Maybe this kind of sounds like a commercial for the site, maybe it doesn’t. But I love delving into someone else’s world and playing around with the characters. I love being able to sit down at my computer and already know everything about the characters I’m going to write, instead of discovering them as I go along. I love reading and writing new interpretations of a story I connect so deeply with.

Some people think that fanfiction is a joke because those that read it are just trying to keep reading the story they want, and look for it in cheap channels. But fanfic isn’t that at all. We just want to extend our own personal understanding of the story and the characters. We aren’t trying to take over for JKR. None of the authors would dream of it. That’s why there’s a disclaimer at the top of every chapter of every story, saying that we are definitely not JKR. We just want to ask all of those “what if” questions that were never answered.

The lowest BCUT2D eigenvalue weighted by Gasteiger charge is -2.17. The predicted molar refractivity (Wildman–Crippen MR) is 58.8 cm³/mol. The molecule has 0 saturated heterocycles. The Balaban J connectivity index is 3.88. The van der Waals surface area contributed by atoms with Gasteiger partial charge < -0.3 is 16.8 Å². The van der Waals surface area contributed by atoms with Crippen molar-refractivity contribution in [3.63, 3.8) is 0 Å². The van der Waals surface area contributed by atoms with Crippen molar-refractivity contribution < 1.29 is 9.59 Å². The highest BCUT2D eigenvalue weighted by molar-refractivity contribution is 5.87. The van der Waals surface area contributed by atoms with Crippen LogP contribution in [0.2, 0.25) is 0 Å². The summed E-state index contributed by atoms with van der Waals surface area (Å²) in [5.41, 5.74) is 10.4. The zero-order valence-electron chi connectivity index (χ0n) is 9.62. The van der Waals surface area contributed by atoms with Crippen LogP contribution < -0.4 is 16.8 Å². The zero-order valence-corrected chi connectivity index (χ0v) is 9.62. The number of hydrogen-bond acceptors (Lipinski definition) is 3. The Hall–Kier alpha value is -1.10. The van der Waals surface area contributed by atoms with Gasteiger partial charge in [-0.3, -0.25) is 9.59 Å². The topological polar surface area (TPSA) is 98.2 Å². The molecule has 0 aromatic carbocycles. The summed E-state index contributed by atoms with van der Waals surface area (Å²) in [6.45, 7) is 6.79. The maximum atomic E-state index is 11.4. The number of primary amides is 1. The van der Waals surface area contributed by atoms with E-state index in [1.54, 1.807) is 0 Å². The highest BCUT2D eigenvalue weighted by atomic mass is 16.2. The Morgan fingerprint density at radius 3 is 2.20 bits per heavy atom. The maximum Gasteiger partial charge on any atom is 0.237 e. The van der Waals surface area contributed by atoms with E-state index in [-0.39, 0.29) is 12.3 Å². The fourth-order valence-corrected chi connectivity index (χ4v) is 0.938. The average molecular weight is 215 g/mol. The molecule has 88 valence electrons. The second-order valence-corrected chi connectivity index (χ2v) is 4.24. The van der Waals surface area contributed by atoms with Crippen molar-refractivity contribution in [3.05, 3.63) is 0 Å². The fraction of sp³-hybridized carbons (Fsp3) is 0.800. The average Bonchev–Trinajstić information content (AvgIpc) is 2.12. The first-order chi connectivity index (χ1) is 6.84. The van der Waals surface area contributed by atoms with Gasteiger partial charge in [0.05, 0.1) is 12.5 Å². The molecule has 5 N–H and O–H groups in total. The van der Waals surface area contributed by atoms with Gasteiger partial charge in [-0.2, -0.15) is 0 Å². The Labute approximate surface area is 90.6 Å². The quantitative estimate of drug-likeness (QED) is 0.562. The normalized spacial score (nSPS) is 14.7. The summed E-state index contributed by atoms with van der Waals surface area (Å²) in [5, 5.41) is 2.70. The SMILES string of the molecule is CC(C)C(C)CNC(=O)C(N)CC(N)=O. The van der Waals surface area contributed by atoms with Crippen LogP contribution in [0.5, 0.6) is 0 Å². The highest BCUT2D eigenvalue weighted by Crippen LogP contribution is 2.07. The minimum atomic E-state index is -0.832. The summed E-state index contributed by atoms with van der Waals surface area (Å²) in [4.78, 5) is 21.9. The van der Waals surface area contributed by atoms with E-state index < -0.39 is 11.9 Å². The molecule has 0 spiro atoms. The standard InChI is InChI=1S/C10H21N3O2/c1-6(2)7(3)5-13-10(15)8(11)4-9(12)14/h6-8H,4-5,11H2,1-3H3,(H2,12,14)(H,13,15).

What would happen if all of the Time-Turners really weren’t destroyed in OotP?

Has Dumbledore ever visited Grindelwald in prison?

Was all of this really the delusion of Harry Potter, a neglected, abused child that just wanted an escape?

What if everyone was a Muggle?

What if we crossed the Harry Potter series and the Wizards of Waverly Place TV show?

What if Remus and Sirius were in love the whole time, and Tonks was Remus’s way of being in denial?

There are so many questions that JK Rowling could never, and will never, answer. So we just have to answer them ourselves. It’s incredibly fun to explore new relationships between all of the characters, ones you’d never even dream about.

In a coming post, I’ll detail my own personal experience with fanfiction, and I’ll mention my OTP (though you’ll figure it out when you see my username). I want to know: do you write fanfiction? Read it? Do you think it’s idiotic or cool or you had no idea it existed?

Aside

Netflix Prompting